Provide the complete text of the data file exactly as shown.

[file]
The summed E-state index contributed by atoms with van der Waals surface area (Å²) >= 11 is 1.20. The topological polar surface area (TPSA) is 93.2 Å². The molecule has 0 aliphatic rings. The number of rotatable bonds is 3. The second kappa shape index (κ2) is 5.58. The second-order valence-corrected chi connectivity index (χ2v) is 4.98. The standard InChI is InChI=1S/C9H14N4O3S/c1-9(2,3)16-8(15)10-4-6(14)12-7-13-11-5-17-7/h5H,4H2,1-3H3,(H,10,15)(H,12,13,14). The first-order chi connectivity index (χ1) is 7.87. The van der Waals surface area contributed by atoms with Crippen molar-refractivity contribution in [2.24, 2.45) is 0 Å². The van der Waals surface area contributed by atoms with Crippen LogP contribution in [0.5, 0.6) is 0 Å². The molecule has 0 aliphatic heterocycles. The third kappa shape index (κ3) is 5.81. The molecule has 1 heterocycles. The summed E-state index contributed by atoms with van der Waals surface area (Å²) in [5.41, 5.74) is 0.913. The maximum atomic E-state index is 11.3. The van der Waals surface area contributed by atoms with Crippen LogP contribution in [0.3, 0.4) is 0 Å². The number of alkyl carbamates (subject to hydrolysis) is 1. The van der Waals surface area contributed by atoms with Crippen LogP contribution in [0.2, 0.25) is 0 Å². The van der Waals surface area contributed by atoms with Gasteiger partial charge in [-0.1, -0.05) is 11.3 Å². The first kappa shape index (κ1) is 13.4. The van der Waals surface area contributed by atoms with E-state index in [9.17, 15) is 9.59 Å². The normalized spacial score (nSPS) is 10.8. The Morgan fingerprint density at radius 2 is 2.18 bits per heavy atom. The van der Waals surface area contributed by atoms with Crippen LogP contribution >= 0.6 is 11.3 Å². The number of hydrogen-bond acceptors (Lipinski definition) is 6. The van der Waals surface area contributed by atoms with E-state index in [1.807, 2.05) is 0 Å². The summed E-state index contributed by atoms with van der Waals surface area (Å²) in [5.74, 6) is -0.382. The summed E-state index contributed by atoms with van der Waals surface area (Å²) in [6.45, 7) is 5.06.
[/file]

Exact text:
The summed E-state index contributed by atoms with van der Waals surface area (Å²) >= 11 is 1.20. The topological polar surface area (TPSA) is 93.2 Å². The molecule has 0 aliphatic rings. The number of rotatable bonds is 3. The second kappa shape index (κ2) is 5.58. The second-order valence-corrected chi connectivity index (χ2v) is 4.98. The standard InChI is InChI=1S/C9H14N4O3S/c1-9(2,3)16-8(15)10-4-6(14)12-7-13-11-5-17-7/h5H,4H2,1-3H3,(H,10,15)(H,12,13,14). The first-order chi connectivity index (χ1) is 7.87. The van der Waals surface area contributed by atoms with Crippen molar-refractivity contribution in [2.24, 2.45) is 0 Å². The van der Waals surface area contributed by atoms with Crippen LogP contribution in [0.5, 0.6) is 0 Å². The molecule has 0 aliphatic heterocycles. The third kappa shape index (κ3) is 5.81. The molecule has 1 heterocycles. The summed E-state index contributed by atoms with van der Waals surface area (Å²) in [5.41, 5.74) is 0.913. The maximum atomic E-state index is 11.3. The van der Waals surface area contributed by atoms with Crippen LogP contribution in [0.3, 0.4) is 0 Å². The number of alkyl carbamates (subject to hydrolysis) is 1. The van der Waals surface area contributed by atoms with Crippen LogP contribution in [0.2, 0.25) is 0 Å². The van der Waals surface area contributed by atoms with Gasteiger partial charge in [-0.1, -0.05) is 11.3 Å². The first kappa shape index (κ1) is 13.4. The van der Waals surface area contributed by atoms with E-state index in [9.17, 15) is 9.59 Å². The normalized spacial score (nSPS) is 10.8. The Morgan fingerprint density at radius 2 is 2.18 bits per heavy atom. The van der Waals surface area contributed by atoms with Crippen LogP contribution >= 0.6 is 11.3 Å². The number of hydrogen-bond acceptors (Lipinski definition) is 6. The van der Waals surface area contributed by atoms with E-state index in [1.807, 2.05) is 0 Å². The summed E-state index contributed by atoms with van der Waals surface area (Å²) in [5.74, 6) is -0.382. The summed E-state index contributed by atoms with van der Waals surface area (Å²) in [6.45, 7) is 5.06.